In previous blog posts we talked of identifying and preparing for failures and now we’re staring one in the face – your internet connection is down and chaos is about to ensue….what next?
Remember we recorded items that would cause a serious problem in the event of failure? Each one needs to be looked at separately to come up with a failure fix and, if possible, a work around.
Depending on how in-depth you really want to get depends greatly on how much panic and confusion will reign if failures occur – I prefer to be calm, collected, covered and above all, Cornish!
So I’ve looked at my router manual, I know what all of the lights mean, I can look at my router during an internet failure and deduce if it’s a hardware fault or elsewhere.
This time it all looks ok – we can even browse to its web interface, log in and see it’s operational.
So, as previously mentioned, we have to look back “up the line” the router is ok, what about the phone line? I have a phone plugged into it too which I can pick up, dial 123 and find out what time it is – all seems well.
Now I refer to my (specifically created for my business) documentation and find out the contact details of my Internet Service Provider before giving them a call.
I am greeted with a recorded message “We are experiencing high volumes of calls due to the current outage – please call back later” and the line goes dead.
And it’s at this point you’ll realise, if not before, why I said that if your internet connection drops out the recovery really is in the lap of the gods. The majority of ISP’s don’t supply their own connections rather resell others, so they have to report the outage themselves and wait.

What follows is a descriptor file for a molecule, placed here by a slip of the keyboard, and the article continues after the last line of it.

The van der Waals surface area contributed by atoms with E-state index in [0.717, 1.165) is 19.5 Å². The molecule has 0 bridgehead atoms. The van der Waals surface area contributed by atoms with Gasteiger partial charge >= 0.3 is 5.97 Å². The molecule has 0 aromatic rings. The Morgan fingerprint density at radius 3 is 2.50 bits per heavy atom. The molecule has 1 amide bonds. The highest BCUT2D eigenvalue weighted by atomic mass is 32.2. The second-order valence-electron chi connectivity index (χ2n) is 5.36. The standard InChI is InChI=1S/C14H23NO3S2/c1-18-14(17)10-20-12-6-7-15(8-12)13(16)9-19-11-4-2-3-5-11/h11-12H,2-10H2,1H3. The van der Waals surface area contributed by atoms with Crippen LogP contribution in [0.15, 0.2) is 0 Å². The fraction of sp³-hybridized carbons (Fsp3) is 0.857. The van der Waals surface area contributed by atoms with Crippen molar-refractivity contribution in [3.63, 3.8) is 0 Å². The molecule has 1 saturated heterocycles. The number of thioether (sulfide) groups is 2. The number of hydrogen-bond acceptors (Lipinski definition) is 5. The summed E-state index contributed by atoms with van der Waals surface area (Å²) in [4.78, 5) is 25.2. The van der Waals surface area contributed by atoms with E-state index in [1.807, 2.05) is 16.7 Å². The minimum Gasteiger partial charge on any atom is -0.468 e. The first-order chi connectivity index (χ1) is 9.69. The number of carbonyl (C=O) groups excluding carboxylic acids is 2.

Next step is to refer to your workaround.
Having a small business means you are a bit more agile by default, if you’re a one-person concern it’s often just a matter of picking up your portable device and heading off to the nearest Pub/Coffee shop/Café/Restaurant/Other place with free wifi and carrying on as before.
You might be lucky and own a mobile phone that allows tethering, a neat way of sharing the data on the phone with other devices, or maybe you have a mobile broadband dongle you can either use on your router or computer.
Whatever the work-around it’s time to apply it. And here’s the benefit of being small and agile, you can usually ride these outages out without too much stress, imagine if you had a dozen members of staff all sat in an office especially those with on-site services & servers that need internet.
Just this week I visited a company who had an outage that affected just two PCs – staff explained without them they simply had no work at all they could do.
This is one compelling reason why it’s really important to get a handle on these serious business-affecting issues, work out how much of a pain they are to you and put in place some plans for what you (and your people) do if they happen – the more severe the more seriously you need to consider investment in a more robust solution being a general rule of thumb.
Next time we’ll take a look at third-party suppliers and how to ensure they give you the best service/response they can possibly.